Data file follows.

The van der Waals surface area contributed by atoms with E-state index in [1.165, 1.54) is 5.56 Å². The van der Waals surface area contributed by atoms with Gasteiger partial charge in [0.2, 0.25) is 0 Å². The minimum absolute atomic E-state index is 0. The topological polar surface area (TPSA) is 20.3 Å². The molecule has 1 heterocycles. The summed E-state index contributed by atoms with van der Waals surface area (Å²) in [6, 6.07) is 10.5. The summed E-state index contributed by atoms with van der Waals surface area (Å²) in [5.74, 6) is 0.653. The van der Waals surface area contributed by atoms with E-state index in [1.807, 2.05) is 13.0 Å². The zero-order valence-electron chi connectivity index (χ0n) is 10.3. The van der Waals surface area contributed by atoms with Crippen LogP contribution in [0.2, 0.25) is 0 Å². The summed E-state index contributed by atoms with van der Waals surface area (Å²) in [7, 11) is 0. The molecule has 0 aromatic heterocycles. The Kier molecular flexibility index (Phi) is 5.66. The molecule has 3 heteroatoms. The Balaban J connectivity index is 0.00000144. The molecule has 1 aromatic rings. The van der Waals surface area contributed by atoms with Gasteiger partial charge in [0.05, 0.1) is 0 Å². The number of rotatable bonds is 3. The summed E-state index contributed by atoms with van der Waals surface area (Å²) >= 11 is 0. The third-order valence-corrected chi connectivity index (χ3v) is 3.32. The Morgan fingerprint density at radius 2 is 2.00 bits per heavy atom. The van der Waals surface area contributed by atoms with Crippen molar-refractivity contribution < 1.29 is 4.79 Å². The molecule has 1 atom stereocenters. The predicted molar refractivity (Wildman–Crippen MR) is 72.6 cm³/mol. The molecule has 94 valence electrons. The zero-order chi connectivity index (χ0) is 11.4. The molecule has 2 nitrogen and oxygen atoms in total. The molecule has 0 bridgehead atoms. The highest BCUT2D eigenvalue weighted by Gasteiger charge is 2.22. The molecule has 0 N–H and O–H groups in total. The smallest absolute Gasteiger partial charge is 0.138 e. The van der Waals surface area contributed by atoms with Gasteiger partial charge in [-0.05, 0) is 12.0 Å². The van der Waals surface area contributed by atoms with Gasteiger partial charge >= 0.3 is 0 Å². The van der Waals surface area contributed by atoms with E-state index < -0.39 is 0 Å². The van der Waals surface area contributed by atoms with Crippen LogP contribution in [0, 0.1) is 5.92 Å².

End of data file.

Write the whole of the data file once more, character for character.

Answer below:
The van der Waals surface area contributed by atoms with E-state index in [1.165, 1.54) is 5.56 Å². The van der Waals surface area contributed by atoms with Gasteiger partial charge in [0.2, 0.25) is 0 Å². The minimum absolute atomic E-state index is 0. The topological polar surface area (TPSA) is 20.3 Å². The molecule has 1 heterocycles. The summed E-state index contributed by atoms with van der Waals surface area (Å²) in [6, 6.07) is 10.5. The summed E-state index contributed by atoms with van der Waals surface area (Å²) in [5.74, 6) is 0.653. The van der Waals surface area contributed by atoms with E-state index in [1.807, 2.05) is 13.0 Å². The zero-order valence-electron chi connectivity index (χ0n) is 10.3. The van der Waals surface area contributed by atoms with Crippen LogP contribution in [0.2, 0.25) is 0 Å². The summed E-state index contributed by atoms with van der Waals surface area (Å²) in [7, 11) is 0. The molecule has 0 aromatic heterocycles. The Kier molecular flexibility index (Phi) is 5.66. The molecule has 3 heteroatoms. The Balaban J connectivity index is 0.00000144. The molecule has 1 aromatic rings. The van der Waals surface area contributed by atoms with Gasteiger partial charge in [0.05, 0.1) is 0 Å². The number of rotatable bonds is 3. The summed E-state index contributed by atoms with van der Waals surface area (Å²) >= 11 is 0. The third-order valence-corrected chi connectivity index (χ3v) is 3.32. The Morgan fingerprint density at radius 2 is 2.00 bits per heavy atom. The van der Waals surface area contributed by atoms with Crippen molar-refractivity contribution < 1.29 is 4.79 Å². The molecule has 1 atom stereocenters. The predicted molar refractivity (Wildman–Crippen MR) is 72.6 cm³/mol. The molecule has 94 valence electrons. The zero-order chi connectivity index (χ0) is 11.4. The molecule has 2 nitrogen and oxygen atoms in total. The molecule has 0 bridgehead atoms. The highest BCUT2D eigenvalue weighted by Gasteiger charge is 2.22. The molecule has 0 N–H and O–H groups in total. The smallest absolute Gasteiger partial charge is 0.138 e. The van der Waals surface area contributed by atoms with Gasteiger partial charge in [-0.05, 0) is 12.0 Å². The van der Waals surface area contributed by atoms with Gasteiger partial charge >= 0.3 is 0 Å². The van der Waals surface area contributed by atoms with E-state index < -0.39 is 0 Å². The van der Waals surface area contributed by atoms with Crippen LogP contribution in [0, 0.1) is 5.92 Å².